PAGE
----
Beach Blanket Bingo! Frankie and Key West Southernmost Wheat and Annette and Orange Blossom Pilsner!

September 5, 2012

Labor Day has come and gone, so I can no longer wear White Bucks nor drink Gin & Tonics, but the Autumnal Equinox has not yet arrived so I can still review summer beers. Hey, I don’t make these rules. If you have a problem, write to Emily Post.

To Have and Have Not

Florida is not exactly a hot bed of beer culture. There are precious few brewers. There are not even many beercentric bars, at least in the Fort Lauderdale area. Cigar City is Florida’s best known brewer, but my experience with them has been hit and miss. Despite this, I am always on the prowl for beers I have not tried, and I like to drink local when I can, so finding myself in Florida for an extended stay I have been exploring.

The Southernmost Wheat from Florida Beer Co. is a Belgian style witbier. It has a nice coriander aroma and flavor, with some musty funkiness from the yeast. The Florida ‘twist’ on this beer is the addition of key lime juice to the brewing process. The key lime juice introduces a nice tartness to the flavor, very muted, but it is there in the background, along with some mango flavors and some rich bread flavors from the wheat malt. I had some trepidation about this beer when I read about the key lime juice, but it was quite pleasant, as the acidity of the key lime juice helps to cut the sweetness, 6/10.

The Orange Blossom Pilsner is apparently brewed by Orange Blossom Pilsner LLC, a brewery so new they do not have a proper website yet. It is brewed with orange blossom honey, and the honey and orange aromas and flavors are prominent, with some floral hops as well. Unfortunately, there is not much else going on with this beer. It is a bit too sweet and fruity for my palate, so I will not be going back to it, 5/10, but it might serve as an introductory beer to someone who is unfamiliar with craft beer.

Well, I’m going down to Florida
Get some sand in my shoes
Or maybe California
Get some sand in my shoes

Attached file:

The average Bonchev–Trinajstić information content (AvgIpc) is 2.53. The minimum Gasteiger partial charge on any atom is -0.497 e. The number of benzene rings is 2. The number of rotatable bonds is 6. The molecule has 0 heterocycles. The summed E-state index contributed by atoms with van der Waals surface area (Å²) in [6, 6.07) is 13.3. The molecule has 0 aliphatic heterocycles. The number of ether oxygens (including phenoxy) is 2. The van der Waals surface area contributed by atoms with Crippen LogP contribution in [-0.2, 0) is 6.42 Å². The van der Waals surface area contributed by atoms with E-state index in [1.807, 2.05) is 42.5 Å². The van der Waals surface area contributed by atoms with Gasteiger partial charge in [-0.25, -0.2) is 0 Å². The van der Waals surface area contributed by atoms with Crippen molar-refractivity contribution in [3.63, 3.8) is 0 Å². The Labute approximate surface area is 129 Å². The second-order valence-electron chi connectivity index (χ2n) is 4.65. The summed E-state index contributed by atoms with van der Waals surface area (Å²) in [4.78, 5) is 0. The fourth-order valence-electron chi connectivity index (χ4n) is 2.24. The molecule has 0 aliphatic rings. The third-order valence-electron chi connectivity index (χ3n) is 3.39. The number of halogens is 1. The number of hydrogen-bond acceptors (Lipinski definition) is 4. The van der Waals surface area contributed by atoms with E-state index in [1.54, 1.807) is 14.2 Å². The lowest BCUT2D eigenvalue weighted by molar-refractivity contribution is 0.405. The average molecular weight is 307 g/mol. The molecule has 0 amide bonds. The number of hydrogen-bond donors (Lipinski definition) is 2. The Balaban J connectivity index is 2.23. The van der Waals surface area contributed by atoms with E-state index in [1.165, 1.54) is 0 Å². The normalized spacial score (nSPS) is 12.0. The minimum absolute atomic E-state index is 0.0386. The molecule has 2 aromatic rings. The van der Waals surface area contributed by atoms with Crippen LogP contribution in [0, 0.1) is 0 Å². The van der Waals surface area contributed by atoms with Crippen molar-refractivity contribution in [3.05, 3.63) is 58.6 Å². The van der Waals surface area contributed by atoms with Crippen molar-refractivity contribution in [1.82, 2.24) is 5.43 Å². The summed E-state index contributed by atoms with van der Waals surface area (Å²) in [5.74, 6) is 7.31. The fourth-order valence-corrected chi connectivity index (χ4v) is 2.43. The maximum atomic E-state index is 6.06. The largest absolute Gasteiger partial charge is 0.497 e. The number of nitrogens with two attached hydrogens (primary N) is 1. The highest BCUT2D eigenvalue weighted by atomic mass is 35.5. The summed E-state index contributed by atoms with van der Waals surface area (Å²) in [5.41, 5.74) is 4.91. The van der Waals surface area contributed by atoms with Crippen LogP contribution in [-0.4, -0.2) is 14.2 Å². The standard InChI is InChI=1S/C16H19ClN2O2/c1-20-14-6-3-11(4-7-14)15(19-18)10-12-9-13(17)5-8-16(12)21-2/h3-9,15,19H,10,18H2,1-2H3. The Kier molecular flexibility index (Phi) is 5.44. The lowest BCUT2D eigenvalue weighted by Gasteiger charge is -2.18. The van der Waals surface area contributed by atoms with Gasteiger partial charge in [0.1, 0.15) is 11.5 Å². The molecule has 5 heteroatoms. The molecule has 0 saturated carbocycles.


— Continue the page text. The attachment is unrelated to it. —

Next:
Cryptozoology: The Yeti and The Swamp Ape

December 10, 2011

There are great beasts wandering the wilderness, not all of whom have been photographed, catalogued, vivisected, dissected, DNA mapped and whatever else it is that scientists do with animals.  There is so much we do not know.  Oh, sure, the aliens who visit regularly have probably gleaned all sorts of information from the anal probes performed on these undiscovered creatures (Do you really believe that the aliens only perform anal probes on Harvard Professors? I think not) but the aliens rarely, if ever, share the results of their experiments with us.  We have much to learn.

As a rugged outdoorsman*, extreme adventurer**, and acolyte of Teddy Roosevelt***, I have spent months at a time in the wild unmapped corners of the globe, and have had close encounters with a variety of cryptozoological phenomenon.  There was the time I was fly fishing on Lake Champlain and hooked Champ but was unable to land the beast.  Growing up in New Jersey, the Jersey Devil was a regular visitor to our backyard, stopping to swim in our pool, before taking off for the flight to the Pine Barrens. I have had several recent encounters with the Chupacabra while out walking my dogs, and the less said about my experience with the Mothman, the better.

It is in the field of Sasquatch studies that I have been most successful. On a recent trip to the Himalayas, I encountered the Yeti.  More importantly, I encountered two distinct kinds of Yeti. Read the rest of this entry »


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